Yakama men wore breech clouts with leggings and short buckskin shirts with patterns of holes punched into them. Women wore buckskin dresses decorated with beads and quillwork. Like most Native Americans, Yakama people wore moccasins on their feet.
Often they wore shirts or tunics as well. In some tribes, like the Cherokee and the Apache, the women wore longer buckskin dresses. Most Native Americans wore some kind of footwear. This was usually a shoe made of soft leather called a moccasin.
Yakama is a northwestern dialect of Sahaptin, a Sahaptian language of the Plateau Penutian family. Since the late 20th century, some native speakers have argued to use the traditional Yakama name for this language, Ichishkíin Sínwit.
The Yakama were semi-nomadic and needed shelters that were easy to set up and take down. They lived in one of three shelters, depending on the season. The types of shelters were a semi-subterranean pit house, a tepee or a tule-mat lodge. The summer shelters were the tepee and tule-mat lodge, both above ground.
The Yakama Indian Reservation is a Native American reservation in Washington state of the federally recognized tribe known as the Confederated Tribes and Bands of the Yakama Nation. The tribe is made up of Klikitat, Palus, Wallawalla, Wanapam, Wenatchi, Wishram, and Yakama peoples.
In 1855, the 14 bands and tribes of the Yakama Nation ceded 11.5 million acres of that land to the United States as part of the Yakama Treaty. Most of the reservation is closed to non-tribal members and the Yakama are rightfully protective of their land, rarely granting access to visitors.
Traditional dress of men of the Plains region before the mid-19th century included leggings, moccasins, and a breechcloth, and in the winter, a buffalo robe. Adornments included hair suspensions which were tied to the hair, armbands, and earrings.
Before the Ojibwa began to trade with Europeans and Americans, they wore clothing made from animal hides, primarily from tanned deerskin. The women wore deerskin dresses, leggings, moccasins, and petticoats made of woven nettle or thistle fibers. The men wore leggings, breechcloths, and moccasins.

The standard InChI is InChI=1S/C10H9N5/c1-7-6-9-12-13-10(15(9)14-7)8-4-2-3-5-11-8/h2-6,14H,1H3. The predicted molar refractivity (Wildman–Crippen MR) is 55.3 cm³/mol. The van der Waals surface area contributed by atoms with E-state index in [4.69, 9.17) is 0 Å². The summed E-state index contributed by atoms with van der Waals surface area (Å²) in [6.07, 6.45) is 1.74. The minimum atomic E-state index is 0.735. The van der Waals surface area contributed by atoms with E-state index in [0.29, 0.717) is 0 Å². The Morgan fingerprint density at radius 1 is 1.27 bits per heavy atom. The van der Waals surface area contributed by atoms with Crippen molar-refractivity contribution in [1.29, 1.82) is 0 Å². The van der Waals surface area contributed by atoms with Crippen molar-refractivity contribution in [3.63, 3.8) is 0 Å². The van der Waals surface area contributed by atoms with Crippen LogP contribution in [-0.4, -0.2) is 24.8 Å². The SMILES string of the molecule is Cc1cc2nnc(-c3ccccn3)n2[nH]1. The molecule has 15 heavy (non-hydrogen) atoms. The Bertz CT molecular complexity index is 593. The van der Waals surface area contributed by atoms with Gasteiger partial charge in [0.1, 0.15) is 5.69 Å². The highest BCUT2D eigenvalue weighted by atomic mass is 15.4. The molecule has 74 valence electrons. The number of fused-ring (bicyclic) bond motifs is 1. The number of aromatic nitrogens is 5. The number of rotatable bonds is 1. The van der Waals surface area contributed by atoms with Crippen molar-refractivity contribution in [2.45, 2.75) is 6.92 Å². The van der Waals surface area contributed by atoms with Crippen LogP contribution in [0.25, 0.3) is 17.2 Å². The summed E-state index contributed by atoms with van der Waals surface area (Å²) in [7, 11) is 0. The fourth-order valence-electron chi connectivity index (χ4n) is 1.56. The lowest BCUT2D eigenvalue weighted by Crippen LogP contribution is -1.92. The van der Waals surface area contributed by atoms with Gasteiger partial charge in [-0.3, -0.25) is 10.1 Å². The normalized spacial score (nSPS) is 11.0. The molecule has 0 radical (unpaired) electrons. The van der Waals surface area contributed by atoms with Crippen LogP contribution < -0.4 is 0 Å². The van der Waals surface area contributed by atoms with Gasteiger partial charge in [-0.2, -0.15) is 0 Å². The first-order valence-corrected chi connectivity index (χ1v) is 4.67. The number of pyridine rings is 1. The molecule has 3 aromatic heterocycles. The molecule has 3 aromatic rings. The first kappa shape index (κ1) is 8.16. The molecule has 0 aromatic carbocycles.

The buffalo was the center of native Indian culture in the Great Plains. The huge animal provided meat for the Indians. But it was much more than just food. It was an important part of the religion of most of the native people in the Great Plains.
First Chief of the Yakama Nation 1856-1861 He was confirmed by J.W. Nesmith, Superintendent of Indian Affairs for the Washington-Oregon Territory in 1856.
Yakama, formerly spelled Yakima, self-name Waptailmim (“People of the Narrow River”), in full Confederated Tribes and Bands of the Yakama Nation, North American Indian tribe that lived along the Columbia, Yakima, and Wenatchee rivers in what is now the south-central region of the U.S. state of Washington.
1: a member of a group of Sahaptin peoples of the lower Yakima River valley, south central Washington. 2: the language of the Yakama people.
Seminole men wore Native breechclouts. Seminole women wore wraparound skirts, usually woven from palmetto. Shirts were not necessary in Seminole culture, but men and women both wore poncho-style mantles in cool weather. Like most Native Americans, the Seminoles wore moccasins on their feet.
role of Yakama Indians acquired historical distinction in the Yakama Indian Wars (1855–58), an attempt by the tribe to resist U.S. forces intent upon clearing the Washington Territory for prospectors and settlers.